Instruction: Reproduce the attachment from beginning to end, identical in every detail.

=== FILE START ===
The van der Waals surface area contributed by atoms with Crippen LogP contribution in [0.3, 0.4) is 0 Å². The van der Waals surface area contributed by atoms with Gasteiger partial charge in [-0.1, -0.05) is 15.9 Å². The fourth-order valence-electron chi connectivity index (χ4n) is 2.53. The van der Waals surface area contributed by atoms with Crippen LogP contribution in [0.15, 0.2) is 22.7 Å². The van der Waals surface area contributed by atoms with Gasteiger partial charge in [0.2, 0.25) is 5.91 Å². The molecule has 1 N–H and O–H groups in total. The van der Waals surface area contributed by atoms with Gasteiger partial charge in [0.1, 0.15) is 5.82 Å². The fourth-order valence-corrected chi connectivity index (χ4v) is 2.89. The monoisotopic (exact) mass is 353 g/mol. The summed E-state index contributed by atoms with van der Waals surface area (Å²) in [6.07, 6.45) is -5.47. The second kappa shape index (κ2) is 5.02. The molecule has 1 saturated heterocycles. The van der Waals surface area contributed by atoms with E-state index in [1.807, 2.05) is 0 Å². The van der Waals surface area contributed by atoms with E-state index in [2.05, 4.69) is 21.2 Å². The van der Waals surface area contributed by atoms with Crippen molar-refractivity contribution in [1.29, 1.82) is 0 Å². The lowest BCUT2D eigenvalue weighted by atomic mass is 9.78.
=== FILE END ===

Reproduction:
The van der Waals surface area contributed by atoms with Crippen LogP contribution in [0.3, 0.4) is 0 Å². The van der Waals surface area contributed by atoms with Gasteiger partial charge in [-0.1, -0.05) is 15.9 Å². The fourth-order valence-electron chi connectivity index (χ4n) is 2.53. The van der Waals surface area contributed by atoms with Crippen LogP contribution in [0.15, 0.2) is 22.7 Å². The van der Waals surface area contributed by atoms with Gasteiger partial charge in [0.2, 0.25) is 5.91 Å². The molecule has 1 N–H and O–H groups in total. The van der Waals surface area contributed by atoms with Gasteiger partial charge in [0.1, 0.15) is 5.82 Å². The fourth-order valence-corrected chi connectivity index (χ4v) is 2.89. The monoisotopic (exact) mass is 353 g/mol. The summed E-state index contributed by atoms with van der Waals surface area (Å²) in [6.07, 6.45) is -5.47. The second kappa shape index (κ2) is 5.02. The molecule has 1 saturated heterocycles. The van der Waals surface area contributed by atoms with E-state index in [1.807, 2.05) is 0 Å². The van der Waals surface area contributed by atoms with E-state index in [2.05, 4.69) is 21.2 Å². The van der Waals surface area contributed by atoms with Crippen molar-refractivity contribution in [1.29, 1.82) is 0 Å². The lowest BCUT2D eigenvalue weighted by atomic mass is 9.78.